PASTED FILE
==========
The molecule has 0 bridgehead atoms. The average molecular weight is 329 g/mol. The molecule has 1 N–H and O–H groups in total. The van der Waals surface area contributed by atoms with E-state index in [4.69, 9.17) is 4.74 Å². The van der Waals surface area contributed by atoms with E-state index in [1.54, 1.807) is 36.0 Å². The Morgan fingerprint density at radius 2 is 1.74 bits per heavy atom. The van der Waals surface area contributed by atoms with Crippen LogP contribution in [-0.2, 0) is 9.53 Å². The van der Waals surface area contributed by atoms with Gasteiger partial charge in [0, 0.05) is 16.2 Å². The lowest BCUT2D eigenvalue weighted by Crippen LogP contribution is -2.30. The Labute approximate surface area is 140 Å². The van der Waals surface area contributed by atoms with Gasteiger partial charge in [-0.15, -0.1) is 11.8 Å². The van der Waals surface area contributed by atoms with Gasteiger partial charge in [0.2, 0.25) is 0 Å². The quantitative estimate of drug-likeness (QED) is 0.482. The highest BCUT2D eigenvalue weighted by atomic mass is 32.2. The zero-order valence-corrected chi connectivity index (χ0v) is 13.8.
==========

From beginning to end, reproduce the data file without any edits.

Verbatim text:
The molecule has 0 bridgehead atoms. The average molecular weight is 329 g/mol. The molecule has 1 N–H and O–H groups in total. The van der Waals surface area contributed by atoms with E-state index in [4.69, 9.17) is 4.74 Å². The van der Waals surface area contributed by atoms with E-state index in [1.54, 1.807) is 36.0 Å². The Morgan fingerprint density at radius 2 is 1.74 bits per heavy atom. The van der Waals surface area contributed by atoms with Crippen LogP contribution in [-0.2, 0) is 9.53 Å². The van der Waals surface area contributed by atoms with Gasteiger partial charge in [0, 0.05) is 16.2 Å². The lowest BCUT2D eigenvalue weighted by Crippen LogP contribution is -2.30. The Labute approximate surface area is 140 Å². The van der Waals surface area contributed by atoms with Gasteiger partial charge in [-0.15, -0.1) is 11.8 Å². The van der Waals surface area contributed by atoms with Gasteiger partial charge in [0.2, 0.25) is 0 Å². The quantitative estimate of drug-likeness (QED) is 0.482. The highest BCUT2D eigenvalue weighted by atomic mass is 32.2. The zero-order valence-corrected chi connectivity index (χ0v) is 13.8.